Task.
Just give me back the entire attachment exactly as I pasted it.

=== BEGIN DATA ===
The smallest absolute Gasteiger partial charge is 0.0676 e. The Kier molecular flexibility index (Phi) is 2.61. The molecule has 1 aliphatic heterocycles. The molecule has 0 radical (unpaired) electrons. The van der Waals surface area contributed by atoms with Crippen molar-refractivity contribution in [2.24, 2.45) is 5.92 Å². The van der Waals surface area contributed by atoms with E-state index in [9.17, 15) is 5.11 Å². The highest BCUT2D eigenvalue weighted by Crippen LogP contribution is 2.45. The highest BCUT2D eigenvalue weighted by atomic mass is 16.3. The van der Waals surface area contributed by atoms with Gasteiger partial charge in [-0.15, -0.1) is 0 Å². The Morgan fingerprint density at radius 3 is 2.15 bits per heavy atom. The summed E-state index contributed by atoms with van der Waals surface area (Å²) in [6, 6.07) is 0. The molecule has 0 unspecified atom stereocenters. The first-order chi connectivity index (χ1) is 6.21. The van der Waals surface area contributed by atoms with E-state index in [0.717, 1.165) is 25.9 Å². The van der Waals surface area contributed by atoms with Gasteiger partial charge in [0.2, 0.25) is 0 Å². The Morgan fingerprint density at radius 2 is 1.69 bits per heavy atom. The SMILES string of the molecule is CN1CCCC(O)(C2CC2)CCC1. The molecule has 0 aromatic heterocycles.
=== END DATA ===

The smallest absolute Gasteiger partial charge is 0.0676 e. The Kier molecular flexibility index (Phi) is 2.61. The molecule has 1 aliphatic heterocycles. The molecule has 0 radical (unpaired) electrons. The van der Waals surface area contributed by atoms with Crippen molar-refractivity contribution in [2.24, 2.45) is 5.92 Å². The van der Waals surface area contributed by atoms with E-state index in [9.17, 15) is 5.11 Å². The highest BCUT2D eigenvalue weighted by Crippen LogP contribution is 2.45. The highest BCUT2D eigenvalue weighted by atomic mass is 16.3. The van der Waals surface area contributed by atoms with Gasteiger partial charge in [-0.15, -0.1) is 0 Å². The Morgan fingerprint density at radius 3 is 2.15 bits per heavy atom. The summed E-state index contributed by atoms with van der Waals surface area (Å²) in [6, 6.07) is 0. The molecule has 0 unspecified atom stereocenters. The first-order chi connectivity index (χ1) is 6.21. The van der Waals surface area contributed by atoms with E-state index in [0.717, 1.165) is 25.9 Å². The van der Waals surface area contributed by atoms with Gasteiger partial charge in [0.2, 0.25) is 0 Å². The Morgan fingerprint density at radius 2 is 1.69 bits per heavy atom. The SMILES string of the molecule is CN1CCCC(O)(C2CC2)CCC1. The molecule has 0 aromatic heterocycles.